Review | The Lord of the Rings: Gollum

Review | The Lord of the Rings: Gollum – When we play an early version of a new game, we generally try not to be too negative. After all, this is an unfinished version and therefore a lot can be modified and improved. However, for The Lord of the Rings: Gollum, this was a very difficult task. It was clear that the game still needed a lot of work on all fronts. However, the developer assured us that the final version of The Lord of the Rings: Gollum will be much better in every way than the version we were allowed to play in preview at the time. Now that the game is in stores and already packed with post-launch patches, we’ll see if the developer has kept its promises.

Unnecessary padding

Daedalic Entertainment chose to create a game centered around Gollum because they felt there was a clear gap in his story in both the Lord of the Rings books and films. In fact, between the events in The Hobbit and The Fellowship of the Ring, we don’t really know what happened to Gollum. The game teaches us that he was captured by orcs and enslaved for several years, and when he escaped, he was captured by the “Elves of Mirkwood”. That’s all fine, but if you’re familiar with the books or movies, you already know how the game will end. This isn’t an ideal starting point for a “surprise” story, but it can of course be made up for by good gameplay

Do not judge

The Lord of the Rings: Gollum is described as an action/adventure game, but the game is primarily a platform title, and occasionally includes stealth sections. The early version showed that there were still a lot of bugs, which of course was not a good sign. Although some parts can be solved within a reasonable time, we already know in advance that there is no time left to optimize all parts. The former category includes controls, frame rate, and graphics. We are still not satisfied with the controls. You don’t have complete control over your jumps, so you regularly miss jumps and crashes, and that can be frustrating. As a result, the platform does not perform well. What also doesn’t help is that this is a frequently used part of the gameplay. In fact, we noticed little to no difference between the controls in the preview and now the full version.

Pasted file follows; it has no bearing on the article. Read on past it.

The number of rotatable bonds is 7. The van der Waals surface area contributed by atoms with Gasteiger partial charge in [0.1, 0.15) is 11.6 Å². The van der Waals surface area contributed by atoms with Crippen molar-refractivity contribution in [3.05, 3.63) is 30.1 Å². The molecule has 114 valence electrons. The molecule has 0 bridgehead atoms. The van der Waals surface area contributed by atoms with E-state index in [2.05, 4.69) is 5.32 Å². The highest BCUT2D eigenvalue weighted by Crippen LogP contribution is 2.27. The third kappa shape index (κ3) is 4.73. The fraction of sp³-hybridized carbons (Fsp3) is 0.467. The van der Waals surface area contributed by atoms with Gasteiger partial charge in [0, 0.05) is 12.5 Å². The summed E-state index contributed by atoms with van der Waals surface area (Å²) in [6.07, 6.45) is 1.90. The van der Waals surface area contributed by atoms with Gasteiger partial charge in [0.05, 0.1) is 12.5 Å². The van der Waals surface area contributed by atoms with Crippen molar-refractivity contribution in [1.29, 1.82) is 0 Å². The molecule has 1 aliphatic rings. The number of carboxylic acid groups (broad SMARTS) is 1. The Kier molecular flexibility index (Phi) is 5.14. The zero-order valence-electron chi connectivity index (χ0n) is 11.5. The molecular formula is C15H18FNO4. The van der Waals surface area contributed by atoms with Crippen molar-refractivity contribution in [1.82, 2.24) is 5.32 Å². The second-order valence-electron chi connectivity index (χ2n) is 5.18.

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Progress has been made with the frame rate. Three graphics modes are available. You have a performance mode, which offers a 2K 60fps picture, a quality mode that offers 2K 30fps, and a ray tracing mode, where you play the game in sub-4K at 30fps. The frame rate is good for all modes. However, there are times when the target number of frames per second is not reached, but that doesn’t really get in the way of the fun. We are less satisfied with the graphics. We played the early version on PC and it looked decent. However, we have now played the PlayStation 5 version and it is less graphically powerful.

Bad quality

A big thorn in the side of The Lord of the Rings: Gollum on consoles is that many of the textures are quite low key, so some parts of the environment simply don’t look right. In addition, some characters in the game are of very low quality, mainly due to the use of low polygons. These characters also have wooden animations, which look simply ugly. Gollum itself is somewhat animated and made up of more polygons, but the main character’s face looks weird. The developer tried to give Gollum a more childish look to bring out his innocent side, but it didn’t quite work out. To finish on a positive note in terms of graphics, the ray tracing mode brings beautiful reflections.